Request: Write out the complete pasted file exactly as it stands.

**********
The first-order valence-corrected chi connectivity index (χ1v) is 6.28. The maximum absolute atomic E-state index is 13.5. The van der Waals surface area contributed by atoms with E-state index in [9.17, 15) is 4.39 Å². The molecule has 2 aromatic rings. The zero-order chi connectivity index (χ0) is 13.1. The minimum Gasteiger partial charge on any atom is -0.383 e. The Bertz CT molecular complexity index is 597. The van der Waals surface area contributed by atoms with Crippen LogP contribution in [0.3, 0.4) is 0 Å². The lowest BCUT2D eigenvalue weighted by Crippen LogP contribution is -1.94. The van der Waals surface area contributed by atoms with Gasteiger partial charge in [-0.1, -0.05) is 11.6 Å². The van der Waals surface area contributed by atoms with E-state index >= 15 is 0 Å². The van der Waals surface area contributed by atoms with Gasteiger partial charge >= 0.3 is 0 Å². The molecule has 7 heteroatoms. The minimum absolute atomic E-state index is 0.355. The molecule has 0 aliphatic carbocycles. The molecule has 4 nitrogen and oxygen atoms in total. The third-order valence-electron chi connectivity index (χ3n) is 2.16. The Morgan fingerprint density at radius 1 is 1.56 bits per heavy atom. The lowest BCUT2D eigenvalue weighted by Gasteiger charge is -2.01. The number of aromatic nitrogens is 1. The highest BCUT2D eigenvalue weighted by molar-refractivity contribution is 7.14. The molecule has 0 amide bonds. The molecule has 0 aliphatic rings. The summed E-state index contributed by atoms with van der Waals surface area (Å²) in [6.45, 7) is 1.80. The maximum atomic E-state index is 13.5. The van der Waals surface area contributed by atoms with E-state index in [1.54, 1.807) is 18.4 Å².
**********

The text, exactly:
The first-order valence-corrected chi connectivity index (χ1v) is 6.28. The maximum absolute atomic E-state index is 13.5. The van der Waals surface area contributed by atoms with E-state index in [9.17, 15) is 4.39 Å². The molecule has 2 aromatic rings. The zero-order chi connectivity index (χ0) is 13.1. The minimum Gasteiger partial charge on any atom is -0.383 e. The Bertz CT molecular complexity index is 597. The van der Waals surface area contributed by atoms with Crippen LogP contribution in [0.3, 0.4) is 0 Å². The lowest BCUT2D eigenvalue weighted by Crippen LogP contribution is -1.94. The van der Waals surface area contributed by atoms with Gasteiger partial charge in [-0.1, -0.05) is 11.6 Å². The van der Waals surface area contributed by atoms with E-state index >= 15 is 0 Å². The van der Waals surface area contributed by atoms with Gasteiger partial charge >= 0.3 is 0 Å². The molecule has 7 heteroatoms. The minimum absolute atomic E-state index is 0.355. The molecule has 0 aliphatic carbocycles. The molecule has 4 nitrogen and oxygen atoms in total. The third-order valence-electron chi connectivity index (χ3n) is 2.16. The Morgan fingerprint density at radius 1 is 1.56 bits per heavy atom. The lowest BCUT2D eigenvalue weighted by Gasteiger charge is -2.01. The number of aromatic nitrogens is 1. The highest BCUT2D eigenvalue weighted by molar-refractivity contribution is 7.14. The molecule has 0 amide bonds. The molecule has 0 aliphatic rings. The summed E-state index contributed by atoms with van der Waals surface area (Å²) in [6.45, 7) is 1.80. The maximum atomic E-state index is 13.5. The van der Waals surface area contributed by atoms with E-state index in [1.54, 1.807) is 18.4 Å².